On Fri, Sep 14, 2018 at 10:18 AM, Iznogoud <iznogoud at nobelware.com> wrote:
> For what it is worth, I second the hypervisor idea. That is what those
> things are for. If you are going to be a sysadmin for your own business,
> you cannot shy away from being bold in your learning and investment in
> learning new things, or _current_ things, I might add. Thank me later.

Ah ja - -- -that being bold is what has put my butt in a crack and
caused extreme
pain far too many times already!!! That's why I've set up a testing system.
Yes I have used VMs (virtualbox being the current champion) but that
idea comes with some serious system overheads. So I looked at lxd
(set up using snapd because I'm on Debian). Well the dev teams for both lxd
AND snapd truely believe that the newest thing is ALWAYS the best. Me,
I want something that is going to work. One of the joys I imported with snapd/
lxd is the daily update/upgrade miasma. When something is working there
is just about zero need to update or upgrade things unless there is a
security issue. Nevertheless these teams require updates, if updates are
not allowed - - -- well my system has internally done a reboot 4 separate
times now on the anniversary of its scheduled update/upgrade date. Even
better it is not possible to just remove lxd - - - - there is a 6 or 7 step
process that must be followed BEFORE lxd can be removed and then, and
only then can snapd be removed.
I won't apologize for it but I choose what happens on my system and not
someone else and when things are being done because the enhance the
finances of someone/s else well then I get grumpy and most often if there
isn't enough benefit for me - - - well that gets dumped!!
I have also spent 2 and 3 weeks at a time trying to get things working and
after realizing that I have done a stupid fixing things. I would rather not
have my use systems down that long so want a test bed - - - bare iron
one in fact. (It still seems like an incredible rarity in linux systems to use
multiple graphics cards and more than 3 monitors and yet my system
has been that way for well over 5 years - - - that's been a right royal pita
more than once. I would like even more monitor space just the $ aren't
there or I would get that asap - - - the added space makes for a lot better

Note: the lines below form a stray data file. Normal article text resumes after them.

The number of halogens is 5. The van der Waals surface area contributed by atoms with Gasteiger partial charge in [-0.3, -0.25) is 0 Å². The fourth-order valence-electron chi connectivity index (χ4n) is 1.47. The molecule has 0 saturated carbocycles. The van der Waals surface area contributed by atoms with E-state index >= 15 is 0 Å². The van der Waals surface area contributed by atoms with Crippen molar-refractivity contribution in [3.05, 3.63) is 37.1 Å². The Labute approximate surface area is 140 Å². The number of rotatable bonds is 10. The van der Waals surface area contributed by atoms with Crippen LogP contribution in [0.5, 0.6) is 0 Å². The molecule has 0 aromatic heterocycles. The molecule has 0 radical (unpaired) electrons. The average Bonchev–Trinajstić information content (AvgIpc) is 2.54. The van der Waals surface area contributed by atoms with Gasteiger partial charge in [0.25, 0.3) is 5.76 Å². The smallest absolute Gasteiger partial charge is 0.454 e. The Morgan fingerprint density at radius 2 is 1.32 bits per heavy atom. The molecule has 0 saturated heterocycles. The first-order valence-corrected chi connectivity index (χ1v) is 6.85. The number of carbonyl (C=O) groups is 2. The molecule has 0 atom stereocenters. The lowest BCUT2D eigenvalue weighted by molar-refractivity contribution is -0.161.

work flow when on has it ans is using programs that can handle the space
not email programs sadly!))
> I am not too competent with GRUB2, but I am sure I can dig some info
> for you. The general idea with GRUB is that it really is something like
> a bootloader and a primitive OS. In general, all you have to do is edit
> the "grub.conf" file, wherever it lives (typically on a partition like
> /dev/sda1 that is typically mounted as /boot on a standalone system).
> You put an entry for a particular syste that you want to boot and then
> it just makes it appear on the menu at bootime. But the powerful thing
> is that you can just walk into a command prompt like a boss and take
> care of matters from there. This is how I rescue systems, tweak them,
> etc.

Stuff I haven't done very much of at all. I remember having to do some
things in grub 0.97 but that was a very long time ago but it also seems to
be the most common instruction set when looking for information with there
being precious little up for grub 2.xx.
> The tricky thing is to be able to tell GRUB for each entry in that boot
> menu where the kernel is. I keep a kernel handy in /dev/sda1 so that I
> can just boot, and then throw an "init=/bin/bash" as an argument and I
> get a prompt on the root filesystem that I choose (you give another
> option for that).

There are 20+ partitions on the hard disk so both systems have everything
separate except /boot and /efi (whatever that partition is called).
> Invest some time in learning the booting sequence of Linux. Then learn
> soem about GRUB. Then experiment (preferably with a VM in VirtualBox
> or similar), because those boot faster and do not break the system in
> general.
> Send us your "grub.conf" that is found in /boot/grub of your main system.
> I will tweak it for you.

This is what I hadn't found yet. What I had found to date was the idea of
editing /etc/defaults/grub and there is precious little in there that would help
what I want. I will have all 3 systems up and see if I can set up things myself
and if I run into some more snags - - -well - - - I'll be back!